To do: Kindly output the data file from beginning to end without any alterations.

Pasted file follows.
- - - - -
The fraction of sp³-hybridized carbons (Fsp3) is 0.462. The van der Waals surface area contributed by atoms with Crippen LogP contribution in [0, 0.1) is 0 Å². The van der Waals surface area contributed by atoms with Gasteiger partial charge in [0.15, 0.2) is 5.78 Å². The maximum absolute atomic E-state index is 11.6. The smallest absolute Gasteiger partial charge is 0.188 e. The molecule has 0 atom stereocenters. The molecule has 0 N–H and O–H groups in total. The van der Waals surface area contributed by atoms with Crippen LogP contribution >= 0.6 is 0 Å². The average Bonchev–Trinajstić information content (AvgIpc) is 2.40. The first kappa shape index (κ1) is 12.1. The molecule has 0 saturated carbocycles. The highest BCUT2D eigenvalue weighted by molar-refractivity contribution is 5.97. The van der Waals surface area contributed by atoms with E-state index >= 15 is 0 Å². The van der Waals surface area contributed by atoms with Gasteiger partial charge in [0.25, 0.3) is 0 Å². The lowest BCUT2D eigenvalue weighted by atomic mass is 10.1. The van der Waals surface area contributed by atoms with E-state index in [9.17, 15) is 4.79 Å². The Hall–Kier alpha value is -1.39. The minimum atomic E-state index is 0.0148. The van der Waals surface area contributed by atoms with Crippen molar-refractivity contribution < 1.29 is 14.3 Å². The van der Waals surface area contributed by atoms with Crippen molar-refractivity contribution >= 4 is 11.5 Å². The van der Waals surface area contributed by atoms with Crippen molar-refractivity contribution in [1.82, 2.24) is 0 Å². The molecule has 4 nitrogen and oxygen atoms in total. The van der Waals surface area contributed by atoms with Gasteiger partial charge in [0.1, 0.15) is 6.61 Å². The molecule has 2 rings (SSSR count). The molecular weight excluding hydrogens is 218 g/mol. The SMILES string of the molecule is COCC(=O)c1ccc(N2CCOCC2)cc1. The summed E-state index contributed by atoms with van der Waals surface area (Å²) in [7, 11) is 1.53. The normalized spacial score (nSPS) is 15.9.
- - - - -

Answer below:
The fraction of sp³-hybridized carbons (Fsp3) is 0.462. The van der Waals surface area contributed by atoms with Crippen LogP contribution in [0, 0.1) is 0 Å². The van der Waals surface area contributed by atoms with Gasteiger partial charge in [0.15, 0.2) is 5.78 Å². The maximum absolute atomic E-state index is 11.6. The smallest absolute Gasteiger partial charge is 0.188 e. The molecule has 0 atom stereocenters. The molecule has 0 N–H and O–H groups in total. The van der Waals surface area contributed by atoms with Crippen LogP contribution >= 0.6 is 0 Å². The average Bonchev–Trinajstić information content (AvgIpc) is 2.40. The first kappa shape index (κ1) is 12.1. The molecule has 0 saturated carbocycles. The highest BCUT2D eigenvalue weighted by molar-refractivity contribution is 5.97. The van der Waals surface area contributed by atoms with E-state index >= 15 is 0 Å². The van der Waals surface area contributed by atoms with Gasteiger partial charge in [0.25, 0.3) is 0 Å². The lowest BCUT2D eigenvalue weighted by atomic mass is 10.1. The van der Waals surface area contributed by atoms with E-state index in [9.17, 15) is 4.79 Å². The Hall–Kier alpha value is -1.39. The minimum atomic E-state index is 0.0148. The van der Waals surface area contributed by atoms with Crippen molar-refractivity contribution < 1.29 is 14.3 Å². The van der Waals surface area contributed by atoms with Crippen molar-refractivity contribution >= 4 is 11.5 Å². The van der Waals surface area contributed by atoms with Crippen molar-refractivity contribution in [1.82, 2.24) is 0 Å². The molecule has 4 nitrogen and oxygen atoms in total. The van der Waals surface area contributed by atoms with Gasteiger partial charge in [0.1, 0.15) is 6.61 Å². The molecule has 2 rings (SSSR count). The molecular weight excluding hydrogens is 218 g/mol. The SMILES string of the molecule is COCC(=O)c1ccc(N2CCOCC2)cc1. The summed E-state index contributed by atoms with van der Waals surface area (Å²) in [7, 11) is 1.53. The normalized spacial score (nSPS) is 15.9.